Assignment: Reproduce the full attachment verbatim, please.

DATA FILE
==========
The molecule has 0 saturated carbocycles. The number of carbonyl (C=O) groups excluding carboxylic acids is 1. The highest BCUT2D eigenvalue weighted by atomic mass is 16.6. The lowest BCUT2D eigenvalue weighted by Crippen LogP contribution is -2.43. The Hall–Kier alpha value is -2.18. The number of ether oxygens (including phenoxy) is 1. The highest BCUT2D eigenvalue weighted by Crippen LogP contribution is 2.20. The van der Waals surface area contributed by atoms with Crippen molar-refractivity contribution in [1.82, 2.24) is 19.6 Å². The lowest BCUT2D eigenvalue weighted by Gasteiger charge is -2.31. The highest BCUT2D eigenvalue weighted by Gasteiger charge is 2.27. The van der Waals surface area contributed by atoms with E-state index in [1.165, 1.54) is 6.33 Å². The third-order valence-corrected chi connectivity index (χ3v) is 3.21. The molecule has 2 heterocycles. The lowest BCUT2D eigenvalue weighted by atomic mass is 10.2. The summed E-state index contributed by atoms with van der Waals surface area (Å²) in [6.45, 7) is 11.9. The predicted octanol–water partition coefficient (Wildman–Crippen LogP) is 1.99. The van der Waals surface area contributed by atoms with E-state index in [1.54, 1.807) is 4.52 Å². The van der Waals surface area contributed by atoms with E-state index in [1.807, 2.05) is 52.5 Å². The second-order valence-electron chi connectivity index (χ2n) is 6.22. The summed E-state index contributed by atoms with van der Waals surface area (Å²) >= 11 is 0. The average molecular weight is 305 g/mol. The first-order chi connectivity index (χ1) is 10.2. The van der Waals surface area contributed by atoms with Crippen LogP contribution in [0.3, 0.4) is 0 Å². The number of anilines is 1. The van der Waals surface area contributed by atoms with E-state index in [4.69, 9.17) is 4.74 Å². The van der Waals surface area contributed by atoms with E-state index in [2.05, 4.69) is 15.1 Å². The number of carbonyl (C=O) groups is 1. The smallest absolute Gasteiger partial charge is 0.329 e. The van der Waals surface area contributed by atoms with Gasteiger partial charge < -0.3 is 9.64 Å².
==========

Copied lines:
The molecule has 0 saturated carbocycles. The number of carbonyl (C=O) groups excluding carboxylic acids is 1. The highest BCUT2D eigenvalue weighted by atomic mass is 16.6. The lowest BCUT2D eigenvalue weighted by Crippen LogP contribution is -2.43. The Hall–Kier alpha value is -2.18. The number of ether oxygens (including phenoxy) is 1. The highest BCUT2D eigenvalue weighted by Crippen LogP contribution is 2.20. The van der Waals surface area contributed by atoms with Crippen molar-refractivity contribution in [1.82, 2.24) is 19.6 Å². The lowest BCUT2D eigenvalue weighted by Gasteiger charge is -2.31. The highest BCUT2D eigenvalue weighted by Gasteiger charge is 2.27. The van der Waals surface area contributed by atoms with E-state index in [1.165, 1.54) is 6.33 Å². The third-order valence-corrected chi connectivity index (χ3v) is 3.21. The molecule has 2 heterocycles. The lowest BCUT2D eigenvalue weighted by atomic mass is 10.2. The summed E-state index contributed by atoms with van der Waals surface area (Å²) in [6.45, 7) is 11.9. The predicted octanol–water partition coefficient (Wildman–Crippen LogP) is 1.99. The van der Waals surface area contributed by atoms with E-state index in [1.54, 1.807) is 4.52 Å². The van der Waals surface area contributed by atoms with E-state index in [1.807, 2.05) is 52.5 Å². The second-order valence-electron chi connectivity index (χ2n) is 6.22. The summed E-state index contributed by atoms with van der Waals surface area (Å²) >= 11 is 0. The average molecular weight is 305 g/mol. The first-order chi connectivity index (χ1) is 10.2. The van der Waals surface area contributed by atoms with Crippen LogP contribution in [0.3, 0.4) is 0 Å². The number of anilines is 1. The van der Waals surface area contributed by atoms with E-state index in [4.69, 9.17) is 4.74 Å². The van der Waals surface area contributed by atoms with E-state index in [2.05, 4.69) is 15.1 Å². The number of carbonyl (C=O) groups is 1. The smallest absolute Gasteiger partial charge is 0.329 e. The van der Waals surface area contributed by atoms with Gasteiger partial charge < -0.3 is 9.64 Å².